Weeknote 2024-05

842Gb tarball

  • I’m tired.

  • Shopify’s 35’th “Hack Days” was this week from Wednesday to Friday.

  • I hacked on supporting eval in the Ruby Prism compiler. Currently, when you run Ruby with --parser=prism your code will be parsed and compiled with Prism. This will leave you with a set of Instructions sequences.

    When one of those instruction sequences contains a call to eval. It will be represented the same as any other method call in Ruby. that is a call to the send instruction (or opt_send_without_block in it’s optimised form):

    0003 opt_send_without_block   <calldata!mid:eval, argc:1, FCALL|ARGS_SIMPLE>

    When that instruction is executed by the VM, and method lookup has ascertained which eval method to call, the chances are its going to end up in rb_f_eval inside vm_eval.c. And this method will initialise it’s own Ruby parser instance to parse and compile the contents of the string being evaluated.

  • The trick here is that the parser instance being created, needs to know about locals and bindings defined in the code that is currently being executed, so that it can make sure that local access is accessing the correct parts of the stack. It’s perfectly valid to do this:

    a = :ok
    eval("p a") #=> prints ok

    and this:

    [:a].each do |ap|
      [:b].each do |bp|
        cp = :c
        eval("p ap; p bp; p cp")

    At which point, we’ve got 3 frames to walk through and set up locals for.

  • But, as I’m sure you’re aware, we can also pass bindings from other contexts using Kernel#binding to get the current set of bindings, so now code executed in one context can access locals from another. Like this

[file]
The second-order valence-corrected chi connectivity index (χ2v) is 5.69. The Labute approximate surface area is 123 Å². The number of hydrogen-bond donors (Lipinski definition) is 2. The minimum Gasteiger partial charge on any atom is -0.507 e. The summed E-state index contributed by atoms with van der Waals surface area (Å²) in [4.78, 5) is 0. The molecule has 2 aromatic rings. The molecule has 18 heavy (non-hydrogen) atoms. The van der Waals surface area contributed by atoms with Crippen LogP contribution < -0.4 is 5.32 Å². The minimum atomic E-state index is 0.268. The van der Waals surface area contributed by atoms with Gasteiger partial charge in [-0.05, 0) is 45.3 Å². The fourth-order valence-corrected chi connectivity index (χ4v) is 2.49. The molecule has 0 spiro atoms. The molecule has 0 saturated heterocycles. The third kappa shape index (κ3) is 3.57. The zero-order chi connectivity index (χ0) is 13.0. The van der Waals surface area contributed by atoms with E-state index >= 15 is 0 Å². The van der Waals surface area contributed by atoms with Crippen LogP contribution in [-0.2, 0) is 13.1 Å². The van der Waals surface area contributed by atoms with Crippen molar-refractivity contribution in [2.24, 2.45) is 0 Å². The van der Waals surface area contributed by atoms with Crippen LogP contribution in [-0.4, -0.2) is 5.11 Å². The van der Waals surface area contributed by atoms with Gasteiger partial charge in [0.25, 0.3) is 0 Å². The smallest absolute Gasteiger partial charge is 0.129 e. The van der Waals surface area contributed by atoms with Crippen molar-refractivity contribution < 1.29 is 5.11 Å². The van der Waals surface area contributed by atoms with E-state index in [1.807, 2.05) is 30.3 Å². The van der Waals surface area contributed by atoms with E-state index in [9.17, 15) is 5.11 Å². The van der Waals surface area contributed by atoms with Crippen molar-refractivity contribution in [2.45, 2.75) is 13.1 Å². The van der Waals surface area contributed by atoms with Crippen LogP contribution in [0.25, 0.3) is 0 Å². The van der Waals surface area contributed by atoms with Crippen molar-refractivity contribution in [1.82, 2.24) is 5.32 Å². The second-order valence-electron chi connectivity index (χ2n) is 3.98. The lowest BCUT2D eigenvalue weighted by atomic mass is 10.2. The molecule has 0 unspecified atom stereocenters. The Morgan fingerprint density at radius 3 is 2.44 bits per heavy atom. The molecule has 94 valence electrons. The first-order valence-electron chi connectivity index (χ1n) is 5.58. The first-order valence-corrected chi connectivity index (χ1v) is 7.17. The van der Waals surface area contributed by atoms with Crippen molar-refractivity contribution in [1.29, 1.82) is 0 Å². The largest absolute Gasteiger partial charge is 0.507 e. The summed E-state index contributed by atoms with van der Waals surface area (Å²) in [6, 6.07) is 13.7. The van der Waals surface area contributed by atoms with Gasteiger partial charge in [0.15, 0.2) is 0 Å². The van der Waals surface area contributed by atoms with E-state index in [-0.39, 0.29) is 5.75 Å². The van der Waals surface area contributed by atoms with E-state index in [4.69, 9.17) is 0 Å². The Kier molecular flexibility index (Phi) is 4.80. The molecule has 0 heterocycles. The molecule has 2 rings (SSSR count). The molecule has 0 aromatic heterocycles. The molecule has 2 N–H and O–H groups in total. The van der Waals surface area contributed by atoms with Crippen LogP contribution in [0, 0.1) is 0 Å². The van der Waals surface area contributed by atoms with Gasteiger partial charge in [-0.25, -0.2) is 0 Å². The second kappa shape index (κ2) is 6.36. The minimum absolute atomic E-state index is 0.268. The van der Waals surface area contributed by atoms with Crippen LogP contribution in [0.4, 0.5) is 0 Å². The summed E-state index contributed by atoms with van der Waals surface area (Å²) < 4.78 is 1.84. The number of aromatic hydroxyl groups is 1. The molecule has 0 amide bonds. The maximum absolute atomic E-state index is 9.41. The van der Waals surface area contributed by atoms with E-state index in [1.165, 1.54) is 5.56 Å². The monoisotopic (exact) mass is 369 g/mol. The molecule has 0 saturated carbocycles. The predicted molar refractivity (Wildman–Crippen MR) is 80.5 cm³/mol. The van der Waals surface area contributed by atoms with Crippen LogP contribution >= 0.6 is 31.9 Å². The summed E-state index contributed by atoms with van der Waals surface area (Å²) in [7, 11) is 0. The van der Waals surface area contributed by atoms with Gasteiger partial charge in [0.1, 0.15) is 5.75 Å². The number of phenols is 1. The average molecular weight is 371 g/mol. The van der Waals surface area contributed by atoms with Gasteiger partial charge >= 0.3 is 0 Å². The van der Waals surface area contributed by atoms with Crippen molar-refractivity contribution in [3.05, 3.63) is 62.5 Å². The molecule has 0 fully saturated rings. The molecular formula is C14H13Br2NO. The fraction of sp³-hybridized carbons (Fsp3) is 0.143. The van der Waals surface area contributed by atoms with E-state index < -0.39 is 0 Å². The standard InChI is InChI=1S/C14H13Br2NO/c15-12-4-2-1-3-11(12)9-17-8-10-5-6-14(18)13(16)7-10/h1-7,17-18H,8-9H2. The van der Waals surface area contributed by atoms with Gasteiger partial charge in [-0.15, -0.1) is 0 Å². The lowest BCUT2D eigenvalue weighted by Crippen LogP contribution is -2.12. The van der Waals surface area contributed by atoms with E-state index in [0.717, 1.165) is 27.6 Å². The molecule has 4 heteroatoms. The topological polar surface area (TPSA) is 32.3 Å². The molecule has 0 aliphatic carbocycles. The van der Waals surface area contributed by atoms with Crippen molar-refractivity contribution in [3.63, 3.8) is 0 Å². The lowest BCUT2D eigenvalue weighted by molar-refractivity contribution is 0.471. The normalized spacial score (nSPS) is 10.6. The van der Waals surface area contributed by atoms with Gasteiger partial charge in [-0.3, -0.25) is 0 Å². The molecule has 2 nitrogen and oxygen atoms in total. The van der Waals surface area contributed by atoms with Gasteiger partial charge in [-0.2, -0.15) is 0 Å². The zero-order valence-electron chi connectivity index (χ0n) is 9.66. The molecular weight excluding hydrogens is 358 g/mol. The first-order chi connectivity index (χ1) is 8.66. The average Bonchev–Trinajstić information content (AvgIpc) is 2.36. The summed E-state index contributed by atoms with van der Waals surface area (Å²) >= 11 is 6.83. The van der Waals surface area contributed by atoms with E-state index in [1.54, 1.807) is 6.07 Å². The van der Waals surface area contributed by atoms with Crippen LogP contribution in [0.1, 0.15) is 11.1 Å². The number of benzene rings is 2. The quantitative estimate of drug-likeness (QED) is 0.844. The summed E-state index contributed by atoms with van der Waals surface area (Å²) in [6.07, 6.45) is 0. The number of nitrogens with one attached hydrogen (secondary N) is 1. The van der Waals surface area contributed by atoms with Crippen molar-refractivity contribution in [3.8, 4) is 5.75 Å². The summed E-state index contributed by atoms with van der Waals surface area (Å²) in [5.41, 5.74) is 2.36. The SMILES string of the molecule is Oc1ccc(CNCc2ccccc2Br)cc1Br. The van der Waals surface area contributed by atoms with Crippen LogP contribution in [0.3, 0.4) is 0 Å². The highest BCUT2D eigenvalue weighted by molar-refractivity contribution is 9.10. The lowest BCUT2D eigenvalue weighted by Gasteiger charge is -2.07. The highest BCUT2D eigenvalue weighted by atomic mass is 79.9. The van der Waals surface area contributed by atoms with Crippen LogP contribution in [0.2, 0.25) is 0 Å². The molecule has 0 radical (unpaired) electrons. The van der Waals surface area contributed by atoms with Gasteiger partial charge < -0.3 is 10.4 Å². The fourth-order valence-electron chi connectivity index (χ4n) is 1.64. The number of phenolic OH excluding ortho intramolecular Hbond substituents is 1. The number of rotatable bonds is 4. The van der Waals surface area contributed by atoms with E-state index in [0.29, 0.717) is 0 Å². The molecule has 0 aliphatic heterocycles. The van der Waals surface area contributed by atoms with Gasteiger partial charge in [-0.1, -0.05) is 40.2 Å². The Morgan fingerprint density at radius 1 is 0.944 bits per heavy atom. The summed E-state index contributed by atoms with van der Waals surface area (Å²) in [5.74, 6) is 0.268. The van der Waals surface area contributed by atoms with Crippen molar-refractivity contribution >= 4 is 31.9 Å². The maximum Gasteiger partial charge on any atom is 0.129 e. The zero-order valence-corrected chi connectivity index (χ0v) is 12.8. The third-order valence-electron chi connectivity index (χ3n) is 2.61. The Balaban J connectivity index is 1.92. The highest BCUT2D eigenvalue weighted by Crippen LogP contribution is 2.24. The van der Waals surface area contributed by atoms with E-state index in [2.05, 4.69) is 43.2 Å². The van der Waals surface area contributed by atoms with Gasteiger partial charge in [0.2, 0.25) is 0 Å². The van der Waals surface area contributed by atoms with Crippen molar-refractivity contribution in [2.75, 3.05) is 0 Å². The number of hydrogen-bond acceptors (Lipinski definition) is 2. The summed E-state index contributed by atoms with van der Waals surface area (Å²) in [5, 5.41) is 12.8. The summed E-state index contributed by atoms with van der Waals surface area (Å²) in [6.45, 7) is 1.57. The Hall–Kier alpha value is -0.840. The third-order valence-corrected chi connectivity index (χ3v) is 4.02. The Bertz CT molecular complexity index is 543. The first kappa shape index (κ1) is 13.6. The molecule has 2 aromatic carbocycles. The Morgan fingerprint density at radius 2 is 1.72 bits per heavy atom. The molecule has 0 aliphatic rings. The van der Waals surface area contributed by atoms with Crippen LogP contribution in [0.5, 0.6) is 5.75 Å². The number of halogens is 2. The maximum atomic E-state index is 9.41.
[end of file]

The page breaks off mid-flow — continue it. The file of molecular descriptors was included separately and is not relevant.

def eval_with_binding(b)
      eval("p foo", b)
    def make_foo
      foo = :ok
  • Suffice to say that this is all rather complex. Prism has been engineered with a way of manually building up a set of scopes as a series of arrays that are attached to the parser options, and then these parser scopes should be used to set up the local tables and the scope depths in the parse tree to allow the instruction sequence to be built correctly. But I think I was the first person to be using this feature in anger. Previous uses of Prism have generally assumed that we’ve parsed all the code that we need to care about, and that is that.

  • I didn’t finish.

    By Friday evening I had a basic context free eval working, and I had the default binding set up and the scopes building in such a way that accessing a variable defined outside the eval would be successful, but the variable’s value would always be reported as nil.

  • I current hunch is that I’ve managed to introduce all the locals required into the local index of the eval‘d code. But without the correct depth’s. So Ruby’s finding the variable in the local index table, and going to look it up in the indexed place in the local table, but is looking in the wrong local table, because it doesn’t know it has to look further up the ISEQ chain.

  • I’m going to fix this. I’d like to land a PR next week.

  • I’ve been rewatching old anime OVA’s from the 80’s and 90’s. I have very fond memories of my formative years spent watching some really weird stuff late at night on Channel 4’s “4 Later” programming block. So I figured it was time to revisit some old classics and catch up on some of the shows that I wanted to see but didn’t.

  • In some Googling I also found this amazing YouTube documentary about the history of Manga Entertainment in the UK, and how one of the really seminal OVA’s that really introduced my generation to anime, Cyber City Oedo, made it from what was back then a pretty obscure animation studio (MadHouse, if you’re wondering) to being internationalised and show on British broadcast TV. Really worth a watch if you’re remotely interested in anime.